Now mind you, some of what is in this post is fact, while some is fiction, some of it is witty, some of it funny, some of it is amusing. We’ll leave it up to you to decide which is which. You see my stories each week so no need to bore you this week with another story from the Witless Whiner (WW), but I do want you to meet our fancy schmancy initials club members. Here are their stories as told by them, or by someone else, or do their stories really exist…

Susie Q’s Silver Saloon (SQS2)

I moved to Vancouver, BC in the fall of 2006 to go to grad school at the University of British Columbia. I decided to go for a nice run in the nearby Pacific Spirit Regional Park.  I double checked at the kiosk to make sure I knew what trail I wanted and noticed a posting about owls. Apparently, it was their perching season which meant they were “in the mood” and aggressive towards anything that looked like they were going to get in the way of their love making. I didn’t really pay attention to it and decided to start my run. Not even 10 minutes into the run do I start hearing the “coos” of the owls and decided it was actually quite beautiful to listen to as I ran along the wood-chipped trail.

Then, out of nowhere, I feel a spike piercing my skin on my head and I quickly hit whatever it was that was poking me. I looked around and saw nothing so I started my run again. With that, the creature came back immediately and was holding on hard, pecking at my head.  I finally fell down to the ground with whatever it was that was biting me and I grabbed hold of it and ripped it from my head.  Sure enough, it was an owl… cute little devil. He flew off as I laid there on the dirt ground laughing my ass off about the randomness that just happened.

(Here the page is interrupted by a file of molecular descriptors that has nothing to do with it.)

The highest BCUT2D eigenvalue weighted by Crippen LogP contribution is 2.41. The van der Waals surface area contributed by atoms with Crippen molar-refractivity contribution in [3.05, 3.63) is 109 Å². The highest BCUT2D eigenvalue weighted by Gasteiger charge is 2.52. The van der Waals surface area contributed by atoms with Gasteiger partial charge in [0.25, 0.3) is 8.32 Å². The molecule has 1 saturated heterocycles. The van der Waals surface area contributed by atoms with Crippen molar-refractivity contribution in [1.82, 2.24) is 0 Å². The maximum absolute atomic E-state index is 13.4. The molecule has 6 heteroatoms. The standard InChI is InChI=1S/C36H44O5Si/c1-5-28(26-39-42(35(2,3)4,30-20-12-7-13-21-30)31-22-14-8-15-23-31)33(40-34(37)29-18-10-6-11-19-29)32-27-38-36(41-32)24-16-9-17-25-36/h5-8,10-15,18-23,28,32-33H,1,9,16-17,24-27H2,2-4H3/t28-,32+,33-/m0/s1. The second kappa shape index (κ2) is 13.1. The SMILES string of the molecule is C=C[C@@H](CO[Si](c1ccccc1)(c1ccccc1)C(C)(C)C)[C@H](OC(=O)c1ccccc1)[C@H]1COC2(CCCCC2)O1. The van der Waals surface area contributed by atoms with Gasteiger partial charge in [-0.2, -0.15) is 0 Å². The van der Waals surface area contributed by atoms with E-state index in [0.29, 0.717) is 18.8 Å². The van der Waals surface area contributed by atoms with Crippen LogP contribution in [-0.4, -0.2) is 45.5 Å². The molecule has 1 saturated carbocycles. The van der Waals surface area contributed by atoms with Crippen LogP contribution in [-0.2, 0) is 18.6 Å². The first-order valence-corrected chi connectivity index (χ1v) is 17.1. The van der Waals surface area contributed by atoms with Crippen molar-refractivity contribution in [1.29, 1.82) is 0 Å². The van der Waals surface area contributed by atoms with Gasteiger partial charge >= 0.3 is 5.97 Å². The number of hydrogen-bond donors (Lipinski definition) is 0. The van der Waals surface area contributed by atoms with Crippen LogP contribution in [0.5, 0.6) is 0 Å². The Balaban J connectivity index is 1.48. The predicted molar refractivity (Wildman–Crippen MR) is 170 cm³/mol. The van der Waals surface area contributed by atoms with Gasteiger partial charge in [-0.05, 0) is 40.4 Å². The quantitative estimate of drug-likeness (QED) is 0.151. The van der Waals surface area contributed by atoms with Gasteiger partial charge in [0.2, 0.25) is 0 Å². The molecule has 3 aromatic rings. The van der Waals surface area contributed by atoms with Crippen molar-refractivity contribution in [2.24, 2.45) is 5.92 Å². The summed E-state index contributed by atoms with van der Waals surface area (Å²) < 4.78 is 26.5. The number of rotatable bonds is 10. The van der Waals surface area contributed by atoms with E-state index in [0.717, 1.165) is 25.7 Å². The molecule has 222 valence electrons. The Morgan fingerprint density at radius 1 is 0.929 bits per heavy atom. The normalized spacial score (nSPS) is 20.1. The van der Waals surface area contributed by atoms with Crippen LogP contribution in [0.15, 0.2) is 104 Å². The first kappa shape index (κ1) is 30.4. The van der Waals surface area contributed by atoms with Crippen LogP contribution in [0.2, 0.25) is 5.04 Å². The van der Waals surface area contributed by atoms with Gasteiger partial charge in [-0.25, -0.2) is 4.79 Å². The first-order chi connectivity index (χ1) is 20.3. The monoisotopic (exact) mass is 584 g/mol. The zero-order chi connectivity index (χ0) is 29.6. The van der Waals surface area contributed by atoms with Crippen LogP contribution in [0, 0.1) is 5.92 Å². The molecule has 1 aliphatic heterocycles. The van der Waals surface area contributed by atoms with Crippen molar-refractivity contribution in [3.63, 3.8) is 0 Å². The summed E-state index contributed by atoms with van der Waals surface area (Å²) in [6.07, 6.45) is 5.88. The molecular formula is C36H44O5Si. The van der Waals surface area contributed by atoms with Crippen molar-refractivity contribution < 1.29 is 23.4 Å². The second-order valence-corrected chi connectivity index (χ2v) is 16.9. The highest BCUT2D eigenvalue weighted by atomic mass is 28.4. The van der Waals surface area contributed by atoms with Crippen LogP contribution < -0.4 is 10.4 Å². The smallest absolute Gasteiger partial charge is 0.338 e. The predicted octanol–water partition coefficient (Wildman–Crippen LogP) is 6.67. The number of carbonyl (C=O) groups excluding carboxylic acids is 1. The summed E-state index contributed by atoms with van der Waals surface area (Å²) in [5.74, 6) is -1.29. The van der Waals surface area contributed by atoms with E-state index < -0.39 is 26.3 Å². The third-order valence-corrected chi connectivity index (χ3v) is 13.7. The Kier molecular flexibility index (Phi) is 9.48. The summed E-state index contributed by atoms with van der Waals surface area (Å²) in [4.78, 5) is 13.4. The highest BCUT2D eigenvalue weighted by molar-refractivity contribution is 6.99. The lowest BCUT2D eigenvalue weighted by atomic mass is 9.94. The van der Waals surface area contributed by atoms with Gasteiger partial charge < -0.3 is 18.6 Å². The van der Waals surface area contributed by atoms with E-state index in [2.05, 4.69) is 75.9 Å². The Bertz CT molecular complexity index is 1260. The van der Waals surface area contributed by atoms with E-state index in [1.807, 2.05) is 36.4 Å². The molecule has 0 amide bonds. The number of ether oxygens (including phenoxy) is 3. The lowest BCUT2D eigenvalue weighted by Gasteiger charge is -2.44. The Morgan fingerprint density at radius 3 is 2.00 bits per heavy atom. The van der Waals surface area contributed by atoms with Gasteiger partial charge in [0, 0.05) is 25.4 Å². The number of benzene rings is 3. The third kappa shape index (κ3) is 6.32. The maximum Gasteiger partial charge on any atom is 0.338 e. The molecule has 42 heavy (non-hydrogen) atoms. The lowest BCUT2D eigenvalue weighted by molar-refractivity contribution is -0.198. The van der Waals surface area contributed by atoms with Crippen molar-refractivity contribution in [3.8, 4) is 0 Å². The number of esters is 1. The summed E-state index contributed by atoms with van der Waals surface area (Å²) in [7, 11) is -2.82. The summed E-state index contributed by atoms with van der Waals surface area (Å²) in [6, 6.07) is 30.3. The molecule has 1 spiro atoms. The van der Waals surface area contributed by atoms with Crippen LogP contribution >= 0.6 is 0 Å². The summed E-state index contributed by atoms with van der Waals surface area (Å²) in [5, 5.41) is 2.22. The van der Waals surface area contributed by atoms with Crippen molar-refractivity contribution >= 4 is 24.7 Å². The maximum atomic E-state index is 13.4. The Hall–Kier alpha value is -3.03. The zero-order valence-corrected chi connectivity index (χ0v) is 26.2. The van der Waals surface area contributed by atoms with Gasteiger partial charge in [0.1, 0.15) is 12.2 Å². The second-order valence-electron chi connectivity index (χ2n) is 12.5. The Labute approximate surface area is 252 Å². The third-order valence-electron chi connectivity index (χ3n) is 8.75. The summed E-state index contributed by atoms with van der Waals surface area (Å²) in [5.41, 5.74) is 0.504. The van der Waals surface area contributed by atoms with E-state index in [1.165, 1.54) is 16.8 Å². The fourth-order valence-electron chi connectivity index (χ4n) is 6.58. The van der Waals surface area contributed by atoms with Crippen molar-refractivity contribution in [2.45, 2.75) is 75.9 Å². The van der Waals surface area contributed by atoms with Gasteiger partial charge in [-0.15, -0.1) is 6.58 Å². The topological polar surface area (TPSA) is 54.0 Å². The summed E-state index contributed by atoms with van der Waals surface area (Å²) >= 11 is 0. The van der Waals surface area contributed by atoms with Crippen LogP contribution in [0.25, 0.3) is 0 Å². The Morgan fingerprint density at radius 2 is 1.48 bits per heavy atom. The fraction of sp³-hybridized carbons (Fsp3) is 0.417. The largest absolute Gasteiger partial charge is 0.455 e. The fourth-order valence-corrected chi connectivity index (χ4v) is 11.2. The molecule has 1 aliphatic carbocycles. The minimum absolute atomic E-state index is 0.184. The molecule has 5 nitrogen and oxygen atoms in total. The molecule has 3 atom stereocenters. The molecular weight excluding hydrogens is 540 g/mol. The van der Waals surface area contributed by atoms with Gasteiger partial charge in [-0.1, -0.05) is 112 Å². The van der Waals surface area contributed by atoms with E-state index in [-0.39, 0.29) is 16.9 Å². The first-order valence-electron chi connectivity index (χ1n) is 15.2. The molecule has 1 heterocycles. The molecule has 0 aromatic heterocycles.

Apparently, I was making a lot of noise and a nearby cyclist came over to see if I was OK. I guess I was laughing so hard that he thought I was crying but I reassured him that I was not and described to him what had just happened. He laughed as well and then went on his merry way. I still sat in the dirt, trying to figure out why the owl had picked me since I saw a lot of people on the trail that day and realized it had to have been my ponytail. It was bouncing around so much that it looked threatening to a young adult owl in his perching phase. Therefore, he had to kill it… and so he did. I chopped my hair off the next week.